Physicians often turn to a patient’s friends or family members to make a decision on medical treatment. But a Yale study has found that seriously ill elder patients and caregivers disagreed approximately 40 percent of the time over the acceptability of outcomes such as memory loss, physical impairment and chronic pain.

According to Terri R. Fried, M.D., lead author of a paper published in the Archives of Internal Medicine in September, this is “the first study that asked how acceptable different states of health would be as a result of treatment.” Fried, an associate professor of internal medicine (geriatrics) at the School of Medicine, said caregivers may not be representing patients’ desires.

Although approximately 60 percent of patient-caregiver pairs agreed on the acceptability of severe memory loss as an outcome, about 40 percent could not agree. An outcome of chronic pain generated 35 percent disagreement, and being bed-bound evoked 43 percent disagreement. Without treatment, patients faced further decline and death. The 193 patients in the study were over age 60 and seriously ill with cancer, congestive heart failure or chronic lung disease.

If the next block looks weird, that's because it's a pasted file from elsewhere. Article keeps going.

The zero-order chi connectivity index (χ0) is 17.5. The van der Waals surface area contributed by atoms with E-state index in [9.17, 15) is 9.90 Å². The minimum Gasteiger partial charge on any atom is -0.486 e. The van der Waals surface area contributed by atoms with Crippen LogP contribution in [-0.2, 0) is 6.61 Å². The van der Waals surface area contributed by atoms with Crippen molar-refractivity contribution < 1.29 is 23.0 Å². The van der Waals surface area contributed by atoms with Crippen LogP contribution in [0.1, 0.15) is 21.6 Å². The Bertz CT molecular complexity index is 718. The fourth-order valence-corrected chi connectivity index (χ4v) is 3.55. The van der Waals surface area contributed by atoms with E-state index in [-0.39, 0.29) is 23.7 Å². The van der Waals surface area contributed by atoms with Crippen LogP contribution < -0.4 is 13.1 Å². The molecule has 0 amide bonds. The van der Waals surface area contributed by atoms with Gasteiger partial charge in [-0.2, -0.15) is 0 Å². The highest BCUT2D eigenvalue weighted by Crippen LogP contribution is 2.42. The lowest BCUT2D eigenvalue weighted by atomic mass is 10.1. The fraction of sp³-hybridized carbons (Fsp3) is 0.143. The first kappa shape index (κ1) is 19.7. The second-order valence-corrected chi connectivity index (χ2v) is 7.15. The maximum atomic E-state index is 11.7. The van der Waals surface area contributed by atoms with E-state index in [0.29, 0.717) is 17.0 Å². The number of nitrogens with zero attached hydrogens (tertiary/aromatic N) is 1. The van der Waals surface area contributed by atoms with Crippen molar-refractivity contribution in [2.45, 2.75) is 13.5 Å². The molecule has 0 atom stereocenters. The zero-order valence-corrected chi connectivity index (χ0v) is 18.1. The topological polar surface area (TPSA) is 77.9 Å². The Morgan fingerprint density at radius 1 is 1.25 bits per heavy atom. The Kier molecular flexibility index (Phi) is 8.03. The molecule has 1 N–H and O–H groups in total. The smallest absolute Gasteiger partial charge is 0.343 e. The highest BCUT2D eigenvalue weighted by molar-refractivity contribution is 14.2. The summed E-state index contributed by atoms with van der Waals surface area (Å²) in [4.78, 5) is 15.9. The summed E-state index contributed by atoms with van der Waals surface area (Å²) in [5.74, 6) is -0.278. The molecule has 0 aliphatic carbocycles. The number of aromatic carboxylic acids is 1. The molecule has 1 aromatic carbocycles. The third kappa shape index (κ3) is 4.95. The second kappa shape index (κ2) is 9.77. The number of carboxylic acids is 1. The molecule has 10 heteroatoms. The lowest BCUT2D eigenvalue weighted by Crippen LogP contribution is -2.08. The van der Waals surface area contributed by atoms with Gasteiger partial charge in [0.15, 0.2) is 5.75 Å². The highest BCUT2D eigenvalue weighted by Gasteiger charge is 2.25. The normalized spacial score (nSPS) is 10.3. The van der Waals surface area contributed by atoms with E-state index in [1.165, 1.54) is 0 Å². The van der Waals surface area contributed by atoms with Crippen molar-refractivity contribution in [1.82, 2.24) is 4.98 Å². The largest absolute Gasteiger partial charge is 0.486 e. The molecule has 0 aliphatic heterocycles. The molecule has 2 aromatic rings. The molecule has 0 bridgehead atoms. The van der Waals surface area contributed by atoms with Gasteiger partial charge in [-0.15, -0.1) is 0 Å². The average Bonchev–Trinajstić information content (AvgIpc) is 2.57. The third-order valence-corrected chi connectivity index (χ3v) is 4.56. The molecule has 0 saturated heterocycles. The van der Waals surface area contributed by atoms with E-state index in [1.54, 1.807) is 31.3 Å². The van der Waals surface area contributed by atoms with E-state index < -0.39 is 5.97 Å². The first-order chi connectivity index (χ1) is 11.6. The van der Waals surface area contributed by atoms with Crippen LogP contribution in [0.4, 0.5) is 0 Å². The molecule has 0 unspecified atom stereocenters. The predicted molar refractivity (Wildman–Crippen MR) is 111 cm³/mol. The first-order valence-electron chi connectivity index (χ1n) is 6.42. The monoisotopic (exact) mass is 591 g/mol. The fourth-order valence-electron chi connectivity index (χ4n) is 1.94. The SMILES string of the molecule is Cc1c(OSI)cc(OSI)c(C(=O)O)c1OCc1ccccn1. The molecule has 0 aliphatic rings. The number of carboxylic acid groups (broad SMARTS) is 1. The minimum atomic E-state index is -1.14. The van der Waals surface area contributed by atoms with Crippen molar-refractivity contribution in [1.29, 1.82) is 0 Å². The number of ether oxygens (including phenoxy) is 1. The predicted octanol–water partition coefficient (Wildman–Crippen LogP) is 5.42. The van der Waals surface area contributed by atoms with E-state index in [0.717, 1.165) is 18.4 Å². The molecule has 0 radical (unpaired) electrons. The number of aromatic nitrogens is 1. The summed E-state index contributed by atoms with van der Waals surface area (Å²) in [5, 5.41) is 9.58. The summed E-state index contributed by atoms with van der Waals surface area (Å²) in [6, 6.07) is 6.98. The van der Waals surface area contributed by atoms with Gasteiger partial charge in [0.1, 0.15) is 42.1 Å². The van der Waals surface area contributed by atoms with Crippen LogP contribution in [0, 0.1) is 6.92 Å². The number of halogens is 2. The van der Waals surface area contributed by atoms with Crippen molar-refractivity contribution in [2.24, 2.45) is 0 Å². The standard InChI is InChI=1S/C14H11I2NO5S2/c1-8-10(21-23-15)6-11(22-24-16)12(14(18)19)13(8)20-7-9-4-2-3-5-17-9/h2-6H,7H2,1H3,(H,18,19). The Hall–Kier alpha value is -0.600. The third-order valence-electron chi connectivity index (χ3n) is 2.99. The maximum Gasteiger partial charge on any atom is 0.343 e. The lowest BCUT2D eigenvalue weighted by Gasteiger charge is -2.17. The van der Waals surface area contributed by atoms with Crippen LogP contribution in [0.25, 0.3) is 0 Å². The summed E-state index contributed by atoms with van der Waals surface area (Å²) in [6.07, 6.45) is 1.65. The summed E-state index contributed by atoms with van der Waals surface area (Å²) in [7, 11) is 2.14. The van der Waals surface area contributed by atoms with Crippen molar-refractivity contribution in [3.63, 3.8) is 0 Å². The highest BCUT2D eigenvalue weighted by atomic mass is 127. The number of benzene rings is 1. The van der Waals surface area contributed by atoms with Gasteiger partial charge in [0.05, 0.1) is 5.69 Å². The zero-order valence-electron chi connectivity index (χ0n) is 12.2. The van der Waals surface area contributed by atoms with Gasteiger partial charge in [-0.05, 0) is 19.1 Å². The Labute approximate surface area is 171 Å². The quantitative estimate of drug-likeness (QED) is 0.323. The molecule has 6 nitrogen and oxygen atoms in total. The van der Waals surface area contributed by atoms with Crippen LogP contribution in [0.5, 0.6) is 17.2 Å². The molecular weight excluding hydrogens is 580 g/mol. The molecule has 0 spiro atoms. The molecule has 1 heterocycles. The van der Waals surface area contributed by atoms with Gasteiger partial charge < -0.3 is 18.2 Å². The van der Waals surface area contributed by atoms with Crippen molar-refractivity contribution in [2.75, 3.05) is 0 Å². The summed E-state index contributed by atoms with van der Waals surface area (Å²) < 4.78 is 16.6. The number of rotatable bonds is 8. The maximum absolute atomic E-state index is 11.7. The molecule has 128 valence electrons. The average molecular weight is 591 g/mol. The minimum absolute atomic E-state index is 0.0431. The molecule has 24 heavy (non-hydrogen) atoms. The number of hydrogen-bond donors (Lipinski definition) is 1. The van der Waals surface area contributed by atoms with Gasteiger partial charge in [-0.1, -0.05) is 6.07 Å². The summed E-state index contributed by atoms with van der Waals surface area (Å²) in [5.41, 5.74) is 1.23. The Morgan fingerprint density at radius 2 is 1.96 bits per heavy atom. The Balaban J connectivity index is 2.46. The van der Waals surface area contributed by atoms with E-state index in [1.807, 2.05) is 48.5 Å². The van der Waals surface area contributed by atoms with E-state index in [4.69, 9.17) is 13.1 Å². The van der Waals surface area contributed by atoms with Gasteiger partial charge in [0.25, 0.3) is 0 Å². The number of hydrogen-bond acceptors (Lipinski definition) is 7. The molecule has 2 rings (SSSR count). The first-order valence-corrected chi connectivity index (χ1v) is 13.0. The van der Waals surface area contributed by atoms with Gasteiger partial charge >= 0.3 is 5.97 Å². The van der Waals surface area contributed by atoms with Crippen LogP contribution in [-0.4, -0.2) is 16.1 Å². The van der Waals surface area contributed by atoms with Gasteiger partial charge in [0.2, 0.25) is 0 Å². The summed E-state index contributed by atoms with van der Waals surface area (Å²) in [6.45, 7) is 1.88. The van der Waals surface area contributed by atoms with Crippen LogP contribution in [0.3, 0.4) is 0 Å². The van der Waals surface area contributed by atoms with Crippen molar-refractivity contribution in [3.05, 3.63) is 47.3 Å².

According to Fried, patients and their caregivers are often in denial about the illness and try to spare each other’s feelings. The failure to discuss difficult possibilities leaves caregivers ill-prepared to make treatment decisions for seriously ill patients.

Physicians must educate the patient about the course of the illness and the decisions that need to be made, Fried said. “Most patients do have strong views about the quality of life,” she said. “We need to translate that into choices that are useful in medical decision making, and that’s what we tried to do in the study.”